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VMware hypervisor still king for enterprise-class workloads, Burton Group says

Microsoft, Citrix catching up but missing critical features

By , Network World
May 27, 2009 04:09 PM ET

Network World - VMware is still the only virtualization vendor whose hypervisor meets every enterprise requirement, but rivals Citrix, Microsoft and Virtual Iron are closing in on that goal, according to research by the Burton Group.

VMware, long the market share leader in x86 virtualization, offers 100% of the features required to run enterprise-class, production workloads with the vSphere hypervisor.

Citrix XenServer and Virtual Iron are nipping at VMware's heels with 85% and 83% of requirements met, respectively, while Microsoft's Hyper-V lags behind with 78% of requirements met.

The Burton Group evaluates hypervisors based on an extensive list of criteria within the categories of high availability, live migration, memory management, networking, storage, security, compute, paravirtualization, management, power management, and licensing and support.

The analyst firm presented its research in a teleconference this week to help customers figure out which hypervisors meet their needs, and which features are truly important as opposed to simply being "marketing checkboxes."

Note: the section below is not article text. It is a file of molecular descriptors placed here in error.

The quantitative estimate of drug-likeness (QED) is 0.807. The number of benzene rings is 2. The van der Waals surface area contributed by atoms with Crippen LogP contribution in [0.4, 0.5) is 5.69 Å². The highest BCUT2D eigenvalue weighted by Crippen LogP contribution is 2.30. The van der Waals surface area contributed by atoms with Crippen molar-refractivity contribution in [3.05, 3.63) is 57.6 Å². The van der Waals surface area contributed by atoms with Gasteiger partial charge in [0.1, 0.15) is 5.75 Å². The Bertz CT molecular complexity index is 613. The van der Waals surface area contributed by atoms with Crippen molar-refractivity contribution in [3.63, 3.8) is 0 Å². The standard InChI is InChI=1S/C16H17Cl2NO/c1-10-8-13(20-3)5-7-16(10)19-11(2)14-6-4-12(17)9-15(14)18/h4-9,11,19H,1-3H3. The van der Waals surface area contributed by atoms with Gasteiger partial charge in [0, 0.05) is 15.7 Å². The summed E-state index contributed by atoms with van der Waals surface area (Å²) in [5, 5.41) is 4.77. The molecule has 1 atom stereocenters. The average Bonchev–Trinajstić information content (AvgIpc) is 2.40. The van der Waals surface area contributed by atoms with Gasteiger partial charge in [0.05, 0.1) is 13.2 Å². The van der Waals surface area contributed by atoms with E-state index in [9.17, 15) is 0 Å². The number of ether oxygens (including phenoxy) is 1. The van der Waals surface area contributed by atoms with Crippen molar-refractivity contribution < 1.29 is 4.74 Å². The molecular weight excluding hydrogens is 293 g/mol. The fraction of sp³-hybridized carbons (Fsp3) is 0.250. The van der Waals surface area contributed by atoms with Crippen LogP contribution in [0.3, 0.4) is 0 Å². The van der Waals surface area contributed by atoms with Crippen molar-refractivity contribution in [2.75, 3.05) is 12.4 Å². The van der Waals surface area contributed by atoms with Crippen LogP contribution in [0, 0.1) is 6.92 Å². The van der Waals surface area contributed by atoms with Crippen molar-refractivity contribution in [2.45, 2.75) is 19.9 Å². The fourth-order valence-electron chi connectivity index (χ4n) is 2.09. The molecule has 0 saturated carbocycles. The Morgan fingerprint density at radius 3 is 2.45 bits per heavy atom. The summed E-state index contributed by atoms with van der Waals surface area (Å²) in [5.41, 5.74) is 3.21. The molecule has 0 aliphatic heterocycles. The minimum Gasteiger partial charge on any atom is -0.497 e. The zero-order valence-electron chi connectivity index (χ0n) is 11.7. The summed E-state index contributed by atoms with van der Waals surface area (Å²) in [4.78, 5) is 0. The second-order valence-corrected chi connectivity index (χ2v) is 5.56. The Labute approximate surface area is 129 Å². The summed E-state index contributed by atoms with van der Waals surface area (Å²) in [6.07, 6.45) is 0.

"Hypervisor vendors would all have you believe they are better than the other guy, but their product data sheets never tell the whole story," said Burton Group analyst Chris Wolf.

The Burton Group divided features into three categories: those required to operate production workloads; preferred features that are important but not required; and features that are simply optional.

For example, high availability capabilities including the elimination of single points of failure and scalability to at least eight physical nodes are required for production. Live migration, the ability to move running virtual machines (VM) from one host to another, is required. Other required features include support of hardware-assisted memory virtualization; support for iSCSI and Fibre Channel networked storage; and security features including role-based access controls and auditing of administrative actions.

Examples of preferred features include memory overcommit; centralized virtual switch management; an integrated firewall; centralized hypervisor patch management; automated VM provisioning, and hypervisor licensing based on each physical server instance.

Examples of optional features include automated server shutdown and start-up to conserve power; integration with third-party high availability software; and integration with storage virtualization appliances.

In addition to meeting 100% of required features, VMware holds the lead by offering more than 80% of preferred and optional features.

Citrix, at 85% of required features, falls short mainly in the security realm. Security logging and auditing of administrative actions; directory services integration; and role-based access controls are all missing from XenServer 5.0. However, directory services and role-based access control are expected to be added in the 5.5 version, Wolf said. Citrix is close to being ready for enterprise workloads, Wolf said.

Citrix offers 50% of preferred features and 58% of optional ones.

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